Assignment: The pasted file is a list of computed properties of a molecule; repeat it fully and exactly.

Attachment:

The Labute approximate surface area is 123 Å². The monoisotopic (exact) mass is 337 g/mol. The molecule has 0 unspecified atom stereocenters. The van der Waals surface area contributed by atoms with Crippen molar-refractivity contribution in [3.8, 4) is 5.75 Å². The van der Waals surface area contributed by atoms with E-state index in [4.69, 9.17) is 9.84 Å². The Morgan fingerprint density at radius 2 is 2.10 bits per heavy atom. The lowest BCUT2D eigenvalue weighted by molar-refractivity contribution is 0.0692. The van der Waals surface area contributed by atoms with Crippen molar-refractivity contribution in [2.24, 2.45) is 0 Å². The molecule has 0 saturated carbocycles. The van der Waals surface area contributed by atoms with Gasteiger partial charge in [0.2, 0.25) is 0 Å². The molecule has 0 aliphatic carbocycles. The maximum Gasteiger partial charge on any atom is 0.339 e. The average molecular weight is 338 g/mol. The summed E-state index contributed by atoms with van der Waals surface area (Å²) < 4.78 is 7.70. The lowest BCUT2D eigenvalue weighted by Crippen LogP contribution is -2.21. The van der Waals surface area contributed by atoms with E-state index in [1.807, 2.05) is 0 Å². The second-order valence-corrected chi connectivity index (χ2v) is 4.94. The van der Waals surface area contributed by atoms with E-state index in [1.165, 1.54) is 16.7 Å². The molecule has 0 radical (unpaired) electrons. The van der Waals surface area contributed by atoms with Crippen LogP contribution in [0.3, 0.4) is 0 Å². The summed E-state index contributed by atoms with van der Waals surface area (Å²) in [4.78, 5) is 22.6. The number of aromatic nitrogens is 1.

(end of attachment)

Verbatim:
The Labute approximate surface area is 123 Å². The monoisotopic (exact) mass is 337 g/mol. The molecule has 0 unspecified atom stereocenters. The van der Waals surface area contributed by atoms with Crippen molar-refractivity contribution in [3.8, 4) is 5.75 Å². The van der Waals surface area contributed by atoms with E-state index in [4.69, 9.17) is 9.84 Å². The Morgan fingerprint density at radius 2 is 2.10 bits per heavy atom. The lowest BCUT2D eigenvalue weighted by molar-refractivity contribution is 0.0692. The van der Waals surface area contributed by atoms with Crippen molar-refractivity contribution in [2.24, 2.45) is 0 Å². The molecule has 0 saturated carbocycles. The van der Waals surface area contributed by atoms with Gasteiger partial charge in [0.2, 0.25) is 0 Å². The molecule has 0 aliphatic carbocycles. The maximum Gasteiger partial charge on any atom is 0.339 e. The average molecular weight is 338 g/mol. The summed E-state index contributed by atoms with van der Waals surface area (Å²) < 4.78 is 7.70. The lowest BCUT2D eigenvalue weighted by Crippen LogP contribution is -2.21. The van der Waals surface area contributed by atoms with E-state index in [1.807, 2.05) is 0 Å². The second-order valence-corrected chi connectivity index (χ2v) is 4.94. The van der Waals surface area contributed by atoms with E-state index in [1.165, 1.54) is 16.7 Å². The molecule has 0 radical (unpaired) electrons. The van der Waals surface area contributed by atoms with Crippen LogP contribution in [0.3, 0.4) is 0 Å². The summed E-state index contributed by atoms with van der Waals surface area (Å²) in [4.78, 5) is 22.6. The number of aromatic nitrogens is 1.